Satire as a tool for socio-political commentary: a case study of the Rambler's selected articles in the Namibian newspaper, 2015 select="/dri:document/dri:meta/dri:pageMeta/dri:metadata[@element='title']/node()"/>

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dc.contributor.author Hamukwaya, Linea A.
dc.date.accessioned 2017-03-18T11:37:21Z
dc.date.available 2017-03-18T11:37:21Z
dc.date.issued 2016
dc.identifier.uri http://hdl.handle.net/11070/1925
dc.description A thesis submitted in partial fulfilment of the requirements for the Degree of Master of Arts in English Studies en_US
dc.description.abstract This thesis was an analysis of satire as a tool for socio-political commentary in The Rambler’s articles. The study analysed the strategies that The Rambler used in 40 articles that were published in 2015 in The Namibian newspaper. In addition, the study sought to analyse how these strategies were employed in The Rambler’s satire to foreground socio-political issues. The study was qualitative because the process of data analysis involved organising raw data (articles) for classification according to the elements on satire, which were ambiguity, humour, sarcasm and irony, parody, and other figures of speech. The qualitative research approach was appropriate because it allowed for an in-depth analysis of the strategies and elements of satire. The non-probability sampling technique was used to purposively select 40 out of 51 articles for analysis. Textual analysis was an applicable method of analysis. The study revealed that all the elements of satire: ambiguity, humour, sarcasm and irony, and parody were employed in the 40 articles. Additionally, figures of speech under the categories comparisons, sound devices, contradictions, and exaggeration and understatement are employed to achieve figurative language. The study found that ambiguity in The Rambler’s satire is achieved through titles, indirect statements, by the employment of rhetorical questions, through colloquialisms, slang and jargon, and by code-switching or code-mixing from English into, mainly, Afrikaans and other vernaculars, particularly Oshiwambo, Otjiherero or Khoekhoegowab. In addition to the findings, humour functions as a medium to foreground socio-political messages by entertaining, yet educating the audience. The study revealed that The Rambler’s satirical humour is achieved through deliberate slips of the pen, which emanate from intentional humour, and they are a reflection of an ingenuity of clever word play for an intended humorous effect. However, humorous statements that may be ambiguous may hinder the audience from appreciating the humour expressed, due to the inability to interpret the socio-political messages. The study also reveals that sarcasm and irony are a reflection of The Rambler’s wit, which portrays how incongruity is niftily expressed in his satire. The Rambler’s sarcastic and ironic content is determined by the context in which it appears; hence, in order for the audience to comprehend the statements, the audience is required to rely on contextual cues. The Rambler’s sarcasm may be indirectly or directly expressed, and when sarcastic statements are directly stated, what is implied is palpable. Indirect statements are effective for sarcastic irony to foreground socio-political messages through deviation, whereas parallelism is achieved through direct sarcastic statements. The study found that insults or profanity is The Rambler’s strategy to achieve parody in order to express disapproval. In addition to imitation and misinterpretation, the employment of spiteful comments and vulgar expressions to achieve parody is the most direct form of satire. The study concluded that the effective use of the elements or strategies of satire relies solemnly on the employment of figures of speech. Figures of speech are figurative language that plays a significant role in foregrounding stylistic functions in The Rambler’s articles, which is a comprehensive description and interpretation of his idiolect. Lastly, the study concluded that the elements of satire define The Rambler’s strategies of satire, and they reflect his style of expressing himself as an ingenious writer. en_US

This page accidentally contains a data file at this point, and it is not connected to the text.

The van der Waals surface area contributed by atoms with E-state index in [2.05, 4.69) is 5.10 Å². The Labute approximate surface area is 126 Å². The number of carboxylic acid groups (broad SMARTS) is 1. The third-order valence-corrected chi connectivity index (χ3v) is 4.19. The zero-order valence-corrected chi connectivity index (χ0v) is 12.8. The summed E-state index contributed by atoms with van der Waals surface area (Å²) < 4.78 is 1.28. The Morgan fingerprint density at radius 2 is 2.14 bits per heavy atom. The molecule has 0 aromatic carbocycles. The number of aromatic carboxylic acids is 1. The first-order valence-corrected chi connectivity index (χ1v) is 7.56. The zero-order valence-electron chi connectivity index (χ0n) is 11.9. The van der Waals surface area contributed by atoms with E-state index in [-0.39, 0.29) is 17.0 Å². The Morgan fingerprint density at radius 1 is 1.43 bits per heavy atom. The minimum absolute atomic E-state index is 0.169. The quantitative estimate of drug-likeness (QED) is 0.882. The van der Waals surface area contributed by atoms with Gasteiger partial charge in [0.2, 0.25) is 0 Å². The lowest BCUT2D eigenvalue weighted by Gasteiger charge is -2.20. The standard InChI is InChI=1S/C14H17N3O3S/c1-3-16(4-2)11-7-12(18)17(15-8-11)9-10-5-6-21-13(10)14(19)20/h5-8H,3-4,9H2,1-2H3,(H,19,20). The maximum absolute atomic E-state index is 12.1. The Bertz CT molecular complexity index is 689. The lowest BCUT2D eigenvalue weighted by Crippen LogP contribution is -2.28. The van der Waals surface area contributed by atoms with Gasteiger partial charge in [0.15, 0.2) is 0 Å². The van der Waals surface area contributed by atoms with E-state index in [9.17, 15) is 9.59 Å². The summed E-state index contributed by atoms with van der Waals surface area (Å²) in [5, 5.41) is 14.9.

dc.language.iso en en_US
dc.publisher University of Namibia en_US
dc.subject Satire en_US
dc.subject socio-political commentary en_US
dc.subject.lcsh Satire
dc.subject.lcsh Newspapers, Language
dc.title Satire as a tool for socio-political commentary: a case study of the Rambler's selected articles in the Namibian newspaper, 2015 en_US
dc.type Thesis en_US


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